The Star-Telegram’s editorial suggests state law needs to be changed to allow school districts to tax more without a vote, even while noting that 77 percent of district rate increase requests and 75 percent of bond proposals were approved by voters in 2007.

So it seems that democracy is working – knowing that there is a roughly one in four chance such a proposition will be defeated, districts have some incentive to control their spending.  If districts cannot justify their need for more moeny with the built-in advantages that they often have in such elections, particularly in using tax dollars to comunicate with voters through thinly veiled advocacy pieces, then perhaps the additional funds are not truly needed.

Nonetheless, the article is quite correct in explaining that, under the latest changes in the school finance system, the windfall from rising appraisals ends in state coffers, rather than district coffers.  That means the Legislature in 2009 will decide whether to use an ever-growing surplus, or overpayment in taxes, to grow government or reduce property taxes.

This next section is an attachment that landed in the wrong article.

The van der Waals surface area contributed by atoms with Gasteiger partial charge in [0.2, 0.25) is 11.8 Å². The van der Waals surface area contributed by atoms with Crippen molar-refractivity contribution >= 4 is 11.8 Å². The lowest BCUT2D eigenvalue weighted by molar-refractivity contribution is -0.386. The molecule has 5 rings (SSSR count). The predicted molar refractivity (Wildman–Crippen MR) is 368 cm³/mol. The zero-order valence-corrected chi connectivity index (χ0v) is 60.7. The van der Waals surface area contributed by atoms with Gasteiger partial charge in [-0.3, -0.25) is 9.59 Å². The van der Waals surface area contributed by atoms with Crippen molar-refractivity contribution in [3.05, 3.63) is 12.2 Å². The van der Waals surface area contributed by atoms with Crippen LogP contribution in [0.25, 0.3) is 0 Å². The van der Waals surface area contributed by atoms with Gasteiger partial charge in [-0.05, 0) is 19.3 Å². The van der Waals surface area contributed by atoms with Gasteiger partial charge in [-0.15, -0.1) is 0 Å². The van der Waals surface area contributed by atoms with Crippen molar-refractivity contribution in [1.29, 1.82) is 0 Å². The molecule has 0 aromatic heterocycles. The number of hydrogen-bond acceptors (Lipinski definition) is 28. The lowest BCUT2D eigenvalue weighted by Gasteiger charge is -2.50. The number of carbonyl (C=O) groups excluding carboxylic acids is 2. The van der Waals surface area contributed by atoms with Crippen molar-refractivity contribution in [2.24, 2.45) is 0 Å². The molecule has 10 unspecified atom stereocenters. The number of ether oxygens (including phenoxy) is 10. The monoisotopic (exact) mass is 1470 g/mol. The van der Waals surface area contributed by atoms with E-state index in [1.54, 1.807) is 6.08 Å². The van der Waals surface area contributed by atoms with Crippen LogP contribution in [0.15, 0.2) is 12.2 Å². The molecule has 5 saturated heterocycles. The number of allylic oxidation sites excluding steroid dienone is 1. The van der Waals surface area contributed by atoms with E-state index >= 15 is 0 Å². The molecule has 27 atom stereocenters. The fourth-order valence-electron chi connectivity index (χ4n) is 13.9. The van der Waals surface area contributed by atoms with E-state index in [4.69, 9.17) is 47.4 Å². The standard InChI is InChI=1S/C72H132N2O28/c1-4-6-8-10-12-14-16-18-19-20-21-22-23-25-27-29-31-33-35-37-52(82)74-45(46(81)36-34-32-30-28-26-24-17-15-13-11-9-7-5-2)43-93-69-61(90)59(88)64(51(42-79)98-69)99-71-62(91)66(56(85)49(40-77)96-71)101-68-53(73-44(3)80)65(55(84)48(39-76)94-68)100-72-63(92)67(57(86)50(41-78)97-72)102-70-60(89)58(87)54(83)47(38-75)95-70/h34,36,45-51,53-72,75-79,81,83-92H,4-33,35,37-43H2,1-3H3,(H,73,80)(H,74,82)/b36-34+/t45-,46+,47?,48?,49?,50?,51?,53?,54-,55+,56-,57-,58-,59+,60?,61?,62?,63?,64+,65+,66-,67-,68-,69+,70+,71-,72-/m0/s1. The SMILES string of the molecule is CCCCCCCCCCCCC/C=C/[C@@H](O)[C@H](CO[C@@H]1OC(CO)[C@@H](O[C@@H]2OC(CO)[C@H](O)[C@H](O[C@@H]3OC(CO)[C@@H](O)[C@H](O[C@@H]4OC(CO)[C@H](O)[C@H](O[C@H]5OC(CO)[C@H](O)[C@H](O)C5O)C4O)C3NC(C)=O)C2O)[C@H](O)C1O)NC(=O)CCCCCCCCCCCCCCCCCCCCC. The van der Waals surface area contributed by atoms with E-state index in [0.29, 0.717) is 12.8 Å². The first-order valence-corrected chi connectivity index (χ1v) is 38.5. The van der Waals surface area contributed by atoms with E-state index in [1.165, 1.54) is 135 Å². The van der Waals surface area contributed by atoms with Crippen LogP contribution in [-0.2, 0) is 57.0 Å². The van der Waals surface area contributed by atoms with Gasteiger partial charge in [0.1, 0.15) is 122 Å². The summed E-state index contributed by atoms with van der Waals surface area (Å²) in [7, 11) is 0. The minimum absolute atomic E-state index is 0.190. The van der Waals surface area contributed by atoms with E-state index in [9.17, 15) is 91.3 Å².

The article quotes a study from school district consultants suggesting that per student state funding has not kept up with inflation, but that does not include increased federal funding many districts have received under No Child Left Behind, nor does it include bond proceeds, which are increasingly being used by Texas districts for recurring expenses like new computers for every student, not just bricks and mortar.  These figures also do not include the state merit pay program and the cost of state-paid teacher retirement benefits.

Ultimately, the recent school finance reforms will be judged by what the Legislature does with the proceeds from rising appraisals – that money should be returned to taxpayers but there is also the possibility that it may be spent on other programs that may produce less benefit than school districts would have with that extra money.  So, although school districts are threatening to sue the state yet again, there is no crisis, but there is certainly a consequential choice to be made.

RELATED POSTS

McAllen Plans Property Tax Hike

City leaders for the largest city in Hidalgo County have characterized the tax hike as a tax cut, but the average tax bill will increase by $77.